Throughout his pontificate, Pope Benedict XVI has called on the faithful to utilize the new media to serve the Church and spread the Gospel. Technological advances continue to open new means of communication, and it is often difficult for those engaged in the world of digital communications to stay ahead of the curve.
In response to the Holy Father’s call, the Thomas More College of Liberal Arts announced today that it is hosting an intensive three-day retreat entitled “Christ & The New Media” for those seeking to spread the perennial truths of the Catholic Church through the new media.
Led by leaders in online journalism, blogging, and digital communications, this program will assist priests and laymen in employing the latest generation of images, videos, animated features, blogs and websites so they can open up broad new vistas for dialogue, evangelization, and catechesis.
Funded by a grant from the Koch Foundation of Gainesville, Florida, the Workshop will be beneficial to both beginners and seasoned professionals as they are taught how to more effectively craft their message, respond productively to those with whom they disagree, fully leverage social networking sites, and more effectively integrate the latest in audio, visual, and text. Moreover, participants will develop life-long friendships with others who are seeking to defend and promote the teachings of the Catholic Church in our age.
The Program will feature lectures and panel discussions by Alejandro Bermudez, editor of the Catholic News Agency; Phil Lawler, Editor of CatholicCulture.org; Tony Assaf, Editor of the Arabic Edition of Zenit News; and John and Ashley Noronha, of H2oNews.org.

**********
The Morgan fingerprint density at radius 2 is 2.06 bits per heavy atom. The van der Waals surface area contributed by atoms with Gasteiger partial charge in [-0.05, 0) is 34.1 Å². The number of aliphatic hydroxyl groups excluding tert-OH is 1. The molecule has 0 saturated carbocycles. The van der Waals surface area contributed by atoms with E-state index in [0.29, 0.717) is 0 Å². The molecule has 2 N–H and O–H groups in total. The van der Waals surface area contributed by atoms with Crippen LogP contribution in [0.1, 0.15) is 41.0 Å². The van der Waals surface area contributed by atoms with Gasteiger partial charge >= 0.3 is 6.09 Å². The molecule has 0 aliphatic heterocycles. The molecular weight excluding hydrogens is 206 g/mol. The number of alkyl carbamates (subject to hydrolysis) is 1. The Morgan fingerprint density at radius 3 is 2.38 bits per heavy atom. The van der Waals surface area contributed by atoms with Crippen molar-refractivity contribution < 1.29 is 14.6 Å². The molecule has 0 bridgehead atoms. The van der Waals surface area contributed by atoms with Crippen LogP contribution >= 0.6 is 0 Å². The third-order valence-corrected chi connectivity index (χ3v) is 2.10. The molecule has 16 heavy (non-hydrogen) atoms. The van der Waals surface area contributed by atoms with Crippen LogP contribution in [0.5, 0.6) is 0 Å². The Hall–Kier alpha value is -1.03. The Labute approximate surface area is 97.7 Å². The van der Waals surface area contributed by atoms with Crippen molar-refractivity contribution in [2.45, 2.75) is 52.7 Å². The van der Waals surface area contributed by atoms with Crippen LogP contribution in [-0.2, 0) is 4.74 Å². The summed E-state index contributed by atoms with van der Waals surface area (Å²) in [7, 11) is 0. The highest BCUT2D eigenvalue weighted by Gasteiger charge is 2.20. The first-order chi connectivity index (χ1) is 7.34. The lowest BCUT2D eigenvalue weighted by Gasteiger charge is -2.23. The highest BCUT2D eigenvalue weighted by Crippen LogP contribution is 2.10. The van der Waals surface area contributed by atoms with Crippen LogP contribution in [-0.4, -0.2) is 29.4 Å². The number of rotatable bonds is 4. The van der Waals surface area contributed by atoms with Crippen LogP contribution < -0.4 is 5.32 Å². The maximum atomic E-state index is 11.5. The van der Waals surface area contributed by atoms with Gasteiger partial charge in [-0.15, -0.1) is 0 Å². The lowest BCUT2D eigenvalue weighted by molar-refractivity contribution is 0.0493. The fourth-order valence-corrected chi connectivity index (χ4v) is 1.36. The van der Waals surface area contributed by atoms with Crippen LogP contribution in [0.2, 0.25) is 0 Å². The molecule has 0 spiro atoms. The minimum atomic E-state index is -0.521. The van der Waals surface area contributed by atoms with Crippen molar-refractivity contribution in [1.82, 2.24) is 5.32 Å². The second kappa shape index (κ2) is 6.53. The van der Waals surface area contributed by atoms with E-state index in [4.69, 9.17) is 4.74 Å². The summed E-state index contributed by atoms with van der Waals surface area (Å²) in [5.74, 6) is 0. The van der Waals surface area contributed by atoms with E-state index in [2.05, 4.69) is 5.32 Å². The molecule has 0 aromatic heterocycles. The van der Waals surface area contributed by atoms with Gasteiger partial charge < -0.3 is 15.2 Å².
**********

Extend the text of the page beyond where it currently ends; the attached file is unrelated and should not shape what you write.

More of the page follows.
“Pope Benedict XVI has called on the faithful, especially priests, to utilize the new media and new means of communication to serve the Church and spread the Gospel,” said Thomas More College President William Fahey. “By bringing together a team of professionals who are among the leaders in this new and developing field, Thomas More College is advancing a valid and effective instrument for authentic and profound evangelization and communion.”
The new media offers a new and deeper means of communicating the perennial truths of the Catholic Church, especially to young people. More than 350 million people read at least one blog every day, and more than 60% of those readers are between the ages of 18 and 44. In fact, according to one recent study, 77% of active Internet users regularly read blogs, and as many are active in social networking sites.
“There exists a tremendous—and largely untapped—opportunity to spread the Gospel through the world of digital communications,” added Fahey. “By attending the Christ & the New Media Program, priests and laymen alike will be better able to employ the latest generation of technology to advance the Church’s mission of evangelization and catechesis.